MEET the seventh Earl of Onslow: hereditary Tory peer, Old Etonian, 56-year-old father of three, passionate about pony- trap riding and the Classics. Just the man then to become the biggest youth cult figure since Jim Bowen.

Cracks in the fabric of society:


What the papers said about . . . Bradley Stone

'Stone, bruised but alert, left the ring at 10pm. 'I'll take a year off,' he said. But by 2.30am he was in a coma.' Times

CINEMA / Cowardly, but still comical

WIT FOR Woody Allen has always been less a rapier than a shield. His humour has a cool hilarity: the jokes help him keep his distance from other characters, the gags gag his feelings. So now, on a sea of troubles, Woody sets sail on a raft inflated with laughing-gas, seldom catching sight of the shore of reality. Manhattan Murder Mystery (PG) is the funniest film of the last year, but also a disappointment. It feels less like escapism than evasion.

The Westminster Scandal: Doctor unearthed 'immoral' policy: The Complainant

IN THE BEST traditions of the doctor who cares for the local community as well as treating the sick, Dr Richard Stone began to unearth the trail that yesterday led to the biggest scandal ever known in local government.

Making a spectacle of themselves: Six students have become the stars of a living television soap. Owen Slot joined them for episode one

Friday night at 7.15, and six Manchester students sit down to watch television. After months of waiting, months of warning, after being told that they are mad and will be stitched up like turkeys, it is time to face the music and watch themselves as the stars of BBC 2's The Living Soap.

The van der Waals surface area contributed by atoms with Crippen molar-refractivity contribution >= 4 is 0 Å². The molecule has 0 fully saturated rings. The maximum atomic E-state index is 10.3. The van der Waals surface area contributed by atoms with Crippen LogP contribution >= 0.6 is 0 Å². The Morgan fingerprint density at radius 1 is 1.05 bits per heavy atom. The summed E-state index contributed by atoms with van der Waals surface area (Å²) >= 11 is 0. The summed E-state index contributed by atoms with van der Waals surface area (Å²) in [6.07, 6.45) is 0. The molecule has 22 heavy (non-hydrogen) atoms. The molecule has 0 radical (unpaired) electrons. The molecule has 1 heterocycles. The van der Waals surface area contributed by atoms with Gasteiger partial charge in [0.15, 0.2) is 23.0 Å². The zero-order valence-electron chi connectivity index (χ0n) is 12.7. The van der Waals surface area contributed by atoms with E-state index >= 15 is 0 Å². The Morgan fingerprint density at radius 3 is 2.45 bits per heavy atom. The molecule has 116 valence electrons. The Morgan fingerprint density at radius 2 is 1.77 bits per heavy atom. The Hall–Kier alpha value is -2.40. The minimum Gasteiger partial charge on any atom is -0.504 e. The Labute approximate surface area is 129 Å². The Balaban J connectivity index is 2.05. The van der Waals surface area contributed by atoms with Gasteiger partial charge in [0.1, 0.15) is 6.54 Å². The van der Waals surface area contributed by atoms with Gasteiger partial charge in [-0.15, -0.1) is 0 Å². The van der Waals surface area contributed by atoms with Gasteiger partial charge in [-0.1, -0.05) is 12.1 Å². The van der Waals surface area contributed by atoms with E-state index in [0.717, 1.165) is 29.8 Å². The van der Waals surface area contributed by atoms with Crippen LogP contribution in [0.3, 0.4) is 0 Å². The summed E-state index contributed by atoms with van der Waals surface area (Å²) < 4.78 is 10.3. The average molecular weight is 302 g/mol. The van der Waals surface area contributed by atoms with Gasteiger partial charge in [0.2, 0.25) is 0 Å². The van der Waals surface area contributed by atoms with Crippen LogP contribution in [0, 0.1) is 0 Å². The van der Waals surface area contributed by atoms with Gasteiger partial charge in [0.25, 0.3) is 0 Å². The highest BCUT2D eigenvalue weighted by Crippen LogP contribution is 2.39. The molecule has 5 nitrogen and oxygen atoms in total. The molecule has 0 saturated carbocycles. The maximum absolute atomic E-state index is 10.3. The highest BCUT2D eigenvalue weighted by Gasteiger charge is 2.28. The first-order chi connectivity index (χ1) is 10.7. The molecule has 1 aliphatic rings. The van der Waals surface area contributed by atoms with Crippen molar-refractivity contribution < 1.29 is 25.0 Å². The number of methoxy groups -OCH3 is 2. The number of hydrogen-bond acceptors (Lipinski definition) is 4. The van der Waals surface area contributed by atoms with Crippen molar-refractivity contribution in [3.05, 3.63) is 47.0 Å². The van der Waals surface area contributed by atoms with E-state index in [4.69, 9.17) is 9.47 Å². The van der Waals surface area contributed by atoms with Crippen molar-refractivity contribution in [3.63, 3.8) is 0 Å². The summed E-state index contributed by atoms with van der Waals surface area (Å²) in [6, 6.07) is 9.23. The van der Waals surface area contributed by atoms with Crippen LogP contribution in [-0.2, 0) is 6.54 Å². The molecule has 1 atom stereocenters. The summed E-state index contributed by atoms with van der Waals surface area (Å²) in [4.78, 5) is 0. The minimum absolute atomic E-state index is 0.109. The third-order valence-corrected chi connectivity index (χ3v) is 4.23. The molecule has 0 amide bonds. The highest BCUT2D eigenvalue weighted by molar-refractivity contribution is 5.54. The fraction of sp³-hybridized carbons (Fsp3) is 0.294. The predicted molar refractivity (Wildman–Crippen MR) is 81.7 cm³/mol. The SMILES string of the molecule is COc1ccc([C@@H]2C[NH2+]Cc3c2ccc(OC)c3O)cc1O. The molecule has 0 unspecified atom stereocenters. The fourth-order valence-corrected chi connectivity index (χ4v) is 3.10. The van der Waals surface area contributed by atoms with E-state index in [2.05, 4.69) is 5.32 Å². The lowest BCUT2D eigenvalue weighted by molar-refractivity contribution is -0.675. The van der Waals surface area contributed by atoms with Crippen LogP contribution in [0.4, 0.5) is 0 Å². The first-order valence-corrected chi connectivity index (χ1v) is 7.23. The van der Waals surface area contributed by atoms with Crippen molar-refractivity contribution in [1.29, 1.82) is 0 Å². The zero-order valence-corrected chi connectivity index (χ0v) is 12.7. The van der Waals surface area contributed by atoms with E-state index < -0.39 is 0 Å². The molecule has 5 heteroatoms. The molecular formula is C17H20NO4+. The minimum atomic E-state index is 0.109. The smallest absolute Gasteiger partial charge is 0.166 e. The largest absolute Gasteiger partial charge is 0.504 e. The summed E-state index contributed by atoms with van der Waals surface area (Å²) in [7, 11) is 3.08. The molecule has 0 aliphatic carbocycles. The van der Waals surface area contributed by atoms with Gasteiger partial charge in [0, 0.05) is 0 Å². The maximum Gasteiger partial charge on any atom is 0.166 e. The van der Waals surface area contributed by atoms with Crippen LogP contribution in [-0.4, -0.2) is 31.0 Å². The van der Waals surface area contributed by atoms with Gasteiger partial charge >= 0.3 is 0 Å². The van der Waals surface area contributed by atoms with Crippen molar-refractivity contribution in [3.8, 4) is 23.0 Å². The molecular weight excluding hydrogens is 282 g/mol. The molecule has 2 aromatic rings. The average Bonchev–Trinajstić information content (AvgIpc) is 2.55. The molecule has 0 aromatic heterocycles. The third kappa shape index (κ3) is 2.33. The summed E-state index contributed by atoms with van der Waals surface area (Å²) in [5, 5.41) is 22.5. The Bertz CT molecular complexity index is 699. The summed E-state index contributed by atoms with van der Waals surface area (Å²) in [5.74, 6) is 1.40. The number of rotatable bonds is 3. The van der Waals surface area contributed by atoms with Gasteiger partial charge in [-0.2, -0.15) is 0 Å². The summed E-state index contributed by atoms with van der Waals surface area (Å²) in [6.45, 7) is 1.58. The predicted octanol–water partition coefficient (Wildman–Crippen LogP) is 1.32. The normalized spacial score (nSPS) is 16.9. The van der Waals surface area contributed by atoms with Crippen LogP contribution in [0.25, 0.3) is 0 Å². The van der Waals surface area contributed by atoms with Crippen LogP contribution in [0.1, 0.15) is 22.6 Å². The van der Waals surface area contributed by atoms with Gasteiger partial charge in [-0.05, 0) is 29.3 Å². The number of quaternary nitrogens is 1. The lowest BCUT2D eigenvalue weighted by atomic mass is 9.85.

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Abuse - and the hell that came afterwards

Abuse - and the hell that follows

James Rhodes on the extraordinary legal battle to publish his memoir
Why we need a 'tranquility map' of England, according to campaigners

It's oh so quiet!

The case for a 'tranquility map' of England
'Timeless fashion': It may be a paradox, but the industry loves it

'Timeless fashion'

It may be a paradox, but the industry loves it
If the West needs a bridge to the 'moderates' inside Isis, maybe we could have done with Osama bin Laden staying alive after all

Could have done with Osama bin Laden staying alive?

Robert Fisk on the Fountainheads of World Evil in 2011 - and 2015
New exhibition celebrates the evolution of swimwear